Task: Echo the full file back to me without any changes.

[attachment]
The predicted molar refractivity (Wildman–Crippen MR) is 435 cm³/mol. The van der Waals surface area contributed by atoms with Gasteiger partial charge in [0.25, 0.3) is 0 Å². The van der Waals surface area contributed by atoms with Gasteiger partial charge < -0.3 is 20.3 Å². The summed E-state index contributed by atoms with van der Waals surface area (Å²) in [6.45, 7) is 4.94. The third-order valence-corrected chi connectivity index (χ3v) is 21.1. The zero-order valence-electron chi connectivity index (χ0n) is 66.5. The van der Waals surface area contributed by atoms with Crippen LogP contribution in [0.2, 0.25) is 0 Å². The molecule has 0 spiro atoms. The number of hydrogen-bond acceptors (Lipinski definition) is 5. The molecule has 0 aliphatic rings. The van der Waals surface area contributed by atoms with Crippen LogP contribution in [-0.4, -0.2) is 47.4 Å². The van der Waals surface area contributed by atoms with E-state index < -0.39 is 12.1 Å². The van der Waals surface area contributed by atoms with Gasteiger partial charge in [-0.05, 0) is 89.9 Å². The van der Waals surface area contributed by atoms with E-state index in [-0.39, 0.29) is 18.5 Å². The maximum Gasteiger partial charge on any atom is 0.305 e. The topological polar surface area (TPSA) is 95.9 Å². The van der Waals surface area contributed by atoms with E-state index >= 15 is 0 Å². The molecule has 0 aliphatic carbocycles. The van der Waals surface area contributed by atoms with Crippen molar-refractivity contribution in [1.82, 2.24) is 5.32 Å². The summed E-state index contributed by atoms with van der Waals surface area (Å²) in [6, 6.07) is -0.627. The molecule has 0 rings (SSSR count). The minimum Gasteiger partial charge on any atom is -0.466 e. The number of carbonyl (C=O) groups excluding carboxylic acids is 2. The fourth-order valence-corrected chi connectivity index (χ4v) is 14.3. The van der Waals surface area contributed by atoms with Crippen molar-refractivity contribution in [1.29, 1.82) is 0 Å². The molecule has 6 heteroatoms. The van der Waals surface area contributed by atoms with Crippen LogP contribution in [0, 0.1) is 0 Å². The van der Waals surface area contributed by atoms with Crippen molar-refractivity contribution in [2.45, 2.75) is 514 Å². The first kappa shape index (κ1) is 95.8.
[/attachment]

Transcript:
The predicted molar refractivity (Wildman–Crippen MR) is 435 cm³/mol. The van der Waals surface area contributed by atoms with Gasteiger partial charge in [0.25, 0.3) is 0 Å². The van der Waals surface area contributed by atoms with Gasteiger partial charge < -0.3 is 20.3 Å². The summed E-state index contributed by atoms with van der Waals surface area (Å²) in [6.45, 7) is 4.94. The third-order valence-corrected chi connectivity index (χ3v) is 21.1. The zero-order valence-electron chi connectivity index (χ0n) is 66.5. The van der Waals surface area contributed by atoms with Crippen LogP contribution in [0.2, 0.25) is 0 Å². The molecule has 0 spiro atoms. The number of hydrogen-bond acceptors (Lipinski definition) is 5. The molecule has 0 aliphatic rings. The van der Waals surface area contributed by atoms with Crippen LogP contribution in [-0.4, -0.2) is 47.4 Å². The van der Waals surface area contributed by atoms with E-state index < -0.39 is 12.1 Å². The van der Waals surface area contributed by atoms with Gasteiger partial charge in [-0.05, 0) is 89.9 Å². The van der Waals surface area contributed by atoms with E-state index in [-0.39, 0.29) is 18.5 Å². The maximum Gasteiger partial charge on any atom is 0.305 e. The topological polar surface area (TPSA) is 95.9 Å². The van der Waals surface area contributed by atoms with E-state index >= 15 is 0 Å². The molecule has 0 aliphatic carbocycles. The van der Waals surface area contributed by atoms with Crippen molar-refractivity contribution in [1.82, 2.24) is 5.32 Å². The summed E-state index contributed by atoms with van der Waals surface area (Å²) in [6, 6.07) is -0.627. The molecule has 0 rings (SSSR count). The minimum Gasteiger partial charge on any atom is -0.466 e. The number of carbonyl (C=O) groups excluding carboxylic acids is 2. The fourth-order valence-corrected chi connectivity index (χ4v) is 14.3. The van der Waals surface area contributed by atoms with Crippen molar-refractivity contribution in [1.29, 1.82) is 0 Å². The molecule has 6 heteroatoms. The van der Waals surface area contributed by atoms with Crippen LogP contribution in [0, 0.1) is 0 Å². The van der Waals surface area contributed by atoms with Crippen molar-refractivity contribution in [2.45, 2.75) is 514 Å². The first kappa shape index (κ1) is 95.8.